United States of America, Plaintiff-appellee, v. Eduardo Martinez-roman, Defendant-appellant, 990 F.2d 1263 (9th Cir. 1993)Annotate this Case
Before WALLACE, Chief Judge, and FARRIS and BRUNETTI, Circuit Judges.
Eduardo Martinez-Roman appeals from his 63-month sentence, imposed following his conviction by guilty plea, for illegal reentry after having been deported in violation of 18 U.S.C. § 1326. Martinez-Roman contends that the district court erred by sentencing him to a term of imprisonment in excess of the two-year statutory maximum sentence for the offense to which he pleaded guilty. We have jurisdiction under 28 U.S.C. § 1291 and we vacate the sentence and remand for resentencing.
The existence of a prior felony conviction is a necessary element of the offense of illegal reentry following deportation after a felony conviction under 8 U.S.C. § 1326(b), and is not simply a sentencing enhancement factor for illegal reentry in violation of section 1326. United States v. Gonzalez-Medina, 976 F.2d 570, 572 (9th Cir. 1992). If the indictment omits the prior conviction element of subsection 1326(b), it charges the defendant with a violation of subsection 1326(a), which carries a maximum sentence of two years. United States v. Campos-Martinez, 976 F.2d 589, 592 (9th Cir. 1992). "Where the statutorily authorized maximum sentence is less than the minimum of the applicable guideline range, the statutorily authorized maximum sentence shall be the guideline sentence." U.S.S.G. § 5G1.1(a).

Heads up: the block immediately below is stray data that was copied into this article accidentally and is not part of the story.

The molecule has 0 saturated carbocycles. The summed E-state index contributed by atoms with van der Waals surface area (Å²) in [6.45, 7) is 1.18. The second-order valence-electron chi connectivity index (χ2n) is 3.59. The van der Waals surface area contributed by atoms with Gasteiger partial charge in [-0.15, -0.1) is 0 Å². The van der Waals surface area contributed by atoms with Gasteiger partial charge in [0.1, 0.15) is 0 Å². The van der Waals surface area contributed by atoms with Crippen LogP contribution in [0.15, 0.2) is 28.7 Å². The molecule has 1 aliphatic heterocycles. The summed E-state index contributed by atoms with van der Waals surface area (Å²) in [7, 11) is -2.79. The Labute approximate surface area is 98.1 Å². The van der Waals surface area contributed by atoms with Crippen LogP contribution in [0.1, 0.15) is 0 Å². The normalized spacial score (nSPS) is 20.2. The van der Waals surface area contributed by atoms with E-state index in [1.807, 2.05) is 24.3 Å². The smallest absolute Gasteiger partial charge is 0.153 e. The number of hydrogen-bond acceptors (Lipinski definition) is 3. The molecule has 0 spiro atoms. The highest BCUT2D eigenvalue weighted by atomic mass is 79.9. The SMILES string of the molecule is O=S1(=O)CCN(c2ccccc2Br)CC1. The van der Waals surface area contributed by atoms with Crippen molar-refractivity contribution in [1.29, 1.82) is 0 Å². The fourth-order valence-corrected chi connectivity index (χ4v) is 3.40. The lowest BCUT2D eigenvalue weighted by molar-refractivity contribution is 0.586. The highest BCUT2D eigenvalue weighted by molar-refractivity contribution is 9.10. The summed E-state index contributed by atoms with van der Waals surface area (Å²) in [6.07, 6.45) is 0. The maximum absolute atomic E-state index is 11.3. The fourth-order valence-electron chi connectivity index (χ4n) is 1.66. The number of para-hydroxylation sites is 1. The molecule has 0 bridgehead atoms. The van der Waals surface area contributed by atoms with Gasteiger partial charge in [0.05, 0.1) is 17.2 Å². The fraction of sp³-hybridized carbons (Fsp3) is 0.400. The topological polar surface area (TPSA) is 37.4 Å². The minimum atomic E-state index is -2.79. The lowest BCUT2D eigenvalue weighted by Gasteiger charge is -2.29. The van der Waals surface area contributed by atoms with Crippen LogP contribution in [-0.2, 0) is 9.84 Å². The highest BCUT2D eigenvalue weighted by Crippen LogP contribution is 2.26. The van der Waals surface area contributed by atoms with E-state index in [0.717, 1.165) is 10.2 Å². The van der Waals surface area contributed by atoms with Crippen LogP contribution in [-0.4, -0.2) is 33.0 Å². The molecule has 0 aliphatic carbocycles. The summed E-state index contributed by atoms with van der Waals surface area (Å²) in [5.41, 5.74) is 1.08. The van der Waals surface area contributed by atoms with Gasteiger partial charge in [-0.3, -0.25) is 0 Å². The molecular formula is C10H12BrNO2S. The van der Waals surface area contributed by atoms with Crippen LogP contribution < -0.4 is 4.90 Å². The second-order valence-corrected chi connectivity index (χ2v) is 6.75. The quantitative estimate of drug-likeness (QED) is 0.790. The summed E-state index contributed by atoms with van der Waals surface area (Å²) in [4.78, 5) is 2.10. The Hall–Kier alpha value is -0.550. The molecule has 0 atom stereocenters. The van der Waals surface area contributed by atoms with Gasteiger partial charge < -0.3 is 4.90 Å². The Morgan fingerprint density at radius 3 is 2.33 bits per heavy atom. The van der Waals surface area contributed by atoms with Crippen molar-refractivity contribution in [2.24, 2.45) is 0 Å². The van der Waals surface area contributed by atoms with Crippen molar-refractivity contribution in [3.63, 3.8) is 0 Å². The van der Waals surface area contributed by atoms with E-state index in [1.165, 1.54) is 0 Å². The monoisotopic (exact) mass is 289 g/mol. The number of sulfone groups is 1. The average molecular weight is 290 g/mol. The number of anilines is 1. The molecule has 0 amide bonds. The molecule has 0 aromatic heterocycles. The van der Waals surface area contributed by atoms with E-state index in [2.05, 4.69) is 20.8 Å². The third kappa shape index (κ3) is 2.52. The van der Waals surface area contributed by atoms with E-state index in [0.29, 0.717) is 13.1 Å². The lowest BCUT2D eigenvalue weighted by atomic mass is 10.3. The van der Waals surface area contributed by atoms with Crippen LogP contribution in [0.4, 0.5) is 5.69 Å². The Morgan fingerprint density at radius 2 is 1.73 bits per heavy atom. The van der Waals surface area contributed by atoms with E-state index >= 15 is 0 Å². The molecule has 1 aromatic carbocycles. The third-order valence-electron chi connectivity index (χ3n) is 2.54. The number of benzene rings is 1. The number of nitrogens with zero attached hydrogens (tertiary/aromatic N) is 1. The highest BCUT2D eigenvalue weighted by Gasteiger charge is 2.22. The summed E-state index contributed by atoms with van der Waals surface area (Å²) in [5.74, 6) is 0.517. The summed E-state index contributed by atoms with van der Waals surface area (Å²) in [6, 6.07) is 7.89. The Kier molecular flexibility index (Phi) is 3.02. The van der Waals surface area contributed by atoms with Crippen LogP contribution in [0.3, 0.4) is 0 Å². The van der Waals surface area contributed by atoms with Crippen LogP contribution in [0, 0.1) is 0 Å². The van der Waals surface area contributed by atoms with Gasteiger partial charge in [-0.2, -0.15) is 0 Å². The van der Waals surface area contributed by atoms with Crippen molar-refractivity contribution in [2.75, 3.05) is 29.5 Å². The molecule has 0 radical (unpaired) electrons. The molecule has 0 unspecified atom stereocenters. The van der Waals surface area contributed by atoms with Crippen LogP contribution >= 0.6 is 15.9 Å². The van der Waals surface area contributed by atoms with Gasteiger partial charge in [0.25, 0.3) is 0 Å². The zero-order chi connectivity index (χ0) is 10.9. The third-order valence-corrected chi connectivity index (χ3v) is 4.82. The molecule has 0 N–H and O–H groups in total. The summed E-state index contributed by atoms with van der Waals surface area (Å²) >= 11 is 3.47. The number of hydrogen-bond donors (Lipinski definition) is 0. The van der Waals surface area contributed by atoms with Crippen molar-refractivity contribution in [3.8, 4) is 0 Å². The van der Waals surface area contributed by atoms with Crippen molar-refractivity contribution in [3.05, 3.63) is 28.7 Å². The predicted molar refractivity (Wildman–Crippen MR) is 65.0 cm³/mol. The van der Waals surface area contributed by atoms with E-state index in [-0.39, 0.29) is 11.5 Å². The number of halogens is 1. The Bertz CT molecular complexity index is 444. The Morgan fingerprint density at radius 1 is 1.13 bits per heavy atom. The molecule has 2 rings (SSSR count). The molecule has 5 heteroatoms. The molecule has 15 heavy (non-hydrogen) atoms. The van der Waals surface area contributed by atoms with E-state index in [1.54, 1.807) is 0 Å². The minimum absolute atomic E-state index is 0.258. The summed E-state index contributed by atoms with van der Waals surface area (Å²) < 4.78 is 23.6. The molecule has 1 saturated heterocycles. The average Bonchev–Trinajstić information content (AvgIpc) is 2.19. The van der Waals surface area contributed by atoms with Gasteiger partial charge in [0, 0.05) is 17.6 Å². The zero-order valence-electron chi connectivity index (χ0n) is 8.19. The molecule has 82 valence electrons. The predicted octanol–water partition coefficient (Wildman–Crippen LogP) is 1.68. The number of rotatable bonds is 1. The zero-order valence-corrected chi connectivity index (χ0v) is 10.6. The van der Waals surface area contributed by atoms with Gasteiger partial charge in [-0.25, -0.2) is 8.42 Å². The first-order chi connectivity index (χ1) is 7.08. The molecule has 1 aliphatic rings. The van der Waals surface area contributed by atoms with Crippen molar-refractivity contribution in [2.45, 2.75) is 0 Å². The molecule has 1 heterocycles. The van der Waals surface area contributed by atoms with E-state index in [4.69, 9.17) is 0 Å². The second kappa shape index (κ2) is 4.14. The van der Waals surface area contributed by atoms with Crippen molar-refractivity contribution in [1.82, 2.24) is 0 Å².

Here, before his arrest underlying this conviction, Martinez-Roman had been convicted of an aggravated felony in state court and had been deported following his release from state prison. He was indicted in one count for illegal reentry after having been deported. The indictment made no reference to Martinez-Roman's prior convictions. The presentence report calculated the applicable guideline range at 63-78 months, based in part on a 16-level upward adjustment for illegal reentry following deportation for a prior aggravated felony. The district court sentenced Martinez-Roman to 63 months imprisonment.
The government concedes, and we concur, that this case is controlled by our decisions in Gonzalez-Medina and Campos-Martinez. Because the indictment omitted the prior conviction element, Martinez-Roman has been convicted of a violation of subsection 1326(a) and must be sentenced accordingly despite the higher guideline range. See Campos-Martinez, 976 F.2d at 592; U.S.S.G. § 5G1.1(a).
VACATED AND REMANDED.